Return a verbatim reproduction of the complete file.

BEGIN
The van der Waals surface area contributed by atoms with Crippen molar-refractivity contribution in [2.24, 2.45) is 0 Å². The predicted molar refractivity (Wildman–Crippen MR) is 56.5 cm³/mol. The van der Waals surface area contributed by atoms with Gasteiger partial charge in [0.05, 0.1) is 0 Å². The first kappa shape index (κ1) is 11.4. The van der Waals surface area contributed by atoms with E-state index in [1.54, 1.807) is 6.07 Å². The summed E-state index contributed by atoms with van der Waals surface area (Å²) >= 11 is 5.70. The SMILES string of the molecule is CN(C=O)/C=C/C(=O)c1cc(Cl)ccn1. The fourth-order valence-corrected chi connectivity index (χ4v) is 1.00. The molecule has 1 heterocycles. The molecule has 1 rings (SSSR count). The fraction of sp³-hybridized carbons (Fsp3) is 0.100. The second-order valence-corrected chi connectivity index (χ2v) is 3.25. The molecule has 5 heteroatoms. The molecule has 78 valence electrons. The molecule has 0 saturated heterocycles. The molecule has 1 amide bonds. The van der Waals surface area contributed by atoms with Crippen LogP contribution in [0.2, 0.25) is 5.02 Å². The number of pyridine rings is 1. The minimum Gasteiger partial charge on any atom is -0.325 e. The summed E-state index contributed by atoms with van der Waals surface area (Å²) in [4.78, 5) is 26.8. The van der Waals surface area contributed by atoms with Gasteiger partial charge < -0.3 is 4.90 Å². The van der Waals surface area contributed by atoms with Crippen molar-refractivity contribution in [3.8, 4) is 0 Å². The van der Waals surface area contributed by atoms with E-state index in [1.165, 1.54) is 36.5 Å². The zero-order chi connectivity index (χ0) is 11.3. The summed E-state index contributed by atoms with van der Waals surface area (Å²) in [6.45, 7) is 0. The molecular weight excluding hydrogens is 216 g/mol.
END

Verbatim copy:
The van der Waals surface area contributed by atoms with Crippen molar-refractivity contribution in [2.24, 2.45) is 0 Å². The predicted molar refractivity (Wildman–Crippen MR) is 56.5 cm³/mol. The van der Waals surface area contributed by atoms with Gasteiger partial charge in [0.05, 0.1) is 0 Å². The first kappa shape index (κ1) is 11.4. The van der Waals surface area contributed by atoms with E-state index in [1.54, 1.807) is 6.07 Å². The summed E-state index contributed by atoms with van der Waals surface area (Å²) >= 11 is 5.70. The SMILES string of the molecule is CN(C=O)/C=C/C(=O)c1cc(Cl)ccn1. The fourth-order valence-corrected chi connectivity index (χ4v) is 1.00. The molecule has 1 heterocycles. The molecule has 1 rings (SSSR count). The fraction of sp³-hybridized carbons (Fsp3) is 0.100. The second-order valence-corrected chi connectivity index (χ2v) is 3.25. The molecule has 5 heteroatoms. The molecule has 78 valence electrons. The molecule has 0 saturated heterocycles. The molecule has 1 amide bonds. The van der Waals surface area contributed by atoms with Crippen LogP contribution in [0.2, 0.25) is 5.02 Å². The number of pyridine rings is 1. The minimum Gasteiger partial charge on any atom is -0.325 e. The summed E-state index contributed by atoms with van der Waals surface area (Å²) in [4.78, 5) is 26.8. The van der Waals surface area contributed by atoms with Gasteiger partial charge < -0.3 is 4.90 Å². The van der Waals surface area contributed by atoms with Crippen molar-refractivity contribution in [3.8, 4) is 0 Å². The van der Waals surface area contributed by atoms with E-state index in [1.165, 1.54) is 36.5 Å². The zero-order chi connectivity index (χ0) is 11.3. The summed E-state index contributed by atoms with van der Waals surface area (Å²) in [6.45, 7) is 0. The molecular weight excluding hydrogens is 216 g/mol.